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Turkish Prime Minister Resigns Amid Reports Of Rift With The President

The democratically elected Ahmet Davutoglu announced he was stepping down and that a replacement will be chosen at the party congress later this month.

Posted on May 5, 2016, at 8:38 a.m. ET

Umit Bektas / Reuters

Turkish Prime Minister Ahmet Davutoglu announced he is stepping down during a news conference in Ankara on Thursday.

He said he will officially resign at an extraordinary party congress later in May, where his replacement will be chosen, Hurriyet Daily News reported.

The resignation of the democratically elected Davutoglu comes amid reports of a rift with President Recep Tayyip Erdogan, and follows talks with other senior officials for the ruling Justice and Development Party (AKP).

Umit Bektas / Reuters

Davutoglu and Erdogan in Ankara on Wednesday.

Davutoglu has long been thought to be against Erdogan's plan to consolidate power by moving Turkey toward a presidential system of governance, according to BBC News. AKP's victory in last November's general election is largely credited to Davutoglu, who became the face of the party after Erdogan stepped back.

His decision to resign comes after AKP's Central Decision and Executive Board removed his right to appoint local party leaders, according to Hurriyet, a move that was seen as a sign of his weakening influence.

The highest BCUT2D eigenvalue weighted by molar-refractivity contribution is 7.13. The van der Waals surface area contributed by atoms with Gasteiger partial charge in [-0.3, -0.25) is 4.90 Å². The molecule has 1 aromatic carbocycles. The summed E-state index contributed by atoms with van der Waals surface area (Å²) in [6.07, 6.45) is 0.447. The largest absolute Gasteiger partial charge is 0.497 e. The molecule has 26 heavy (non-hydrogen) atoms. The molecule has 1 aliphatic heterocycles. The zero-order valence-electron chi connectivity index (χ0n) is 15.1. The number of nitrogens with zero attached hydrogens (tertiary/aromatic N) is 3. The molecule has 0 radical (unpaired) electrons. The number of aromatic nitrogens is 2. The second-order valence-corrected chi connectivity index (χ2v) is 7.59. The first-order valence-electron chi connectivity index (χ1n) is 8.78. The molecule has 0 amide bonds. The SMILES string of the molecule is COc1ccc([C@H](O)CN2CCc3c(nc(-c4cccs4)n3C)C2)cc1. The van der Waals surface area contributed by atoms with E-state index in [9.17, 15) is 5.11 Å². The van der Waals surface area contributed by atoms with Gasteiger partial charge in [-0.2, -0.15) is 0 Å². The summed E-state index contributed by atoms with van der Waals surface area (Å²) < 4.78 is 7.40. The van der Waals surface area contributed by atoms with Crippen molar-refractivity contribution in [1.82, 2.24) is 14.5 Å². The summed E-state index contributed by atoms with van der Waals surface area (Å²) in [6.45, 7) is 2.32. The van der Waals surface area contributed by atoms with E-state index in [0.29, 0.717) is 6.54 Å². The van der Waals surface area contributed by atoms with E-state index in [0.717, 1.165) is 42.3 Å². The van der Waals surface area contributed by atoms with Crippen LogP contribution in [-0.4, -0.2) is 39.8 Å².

"I have no sense of failure or regrets in taking this decision," he told reporters on Thursday, adding that the resignation was "my choice, but a necessity."

"The changing of chairs is more proper; I do not want to be a candidate at the congress," he said.

Davutoglu also insisted he still enjoyed a cordial relationship with the president.

Davutoglu on Erdogan: "Our relationship is still friendly…You will never hear me say negative things about the president.”

Prior to the resignation on Thursday, presidential aide Cemil Ertim said there would be no snap elections following the appointment of a replacement, telling Turkish media that the country and economy would enjoy more stability "when a prime minister more closely aligned with President Erdogan takes office," BBC News reported.

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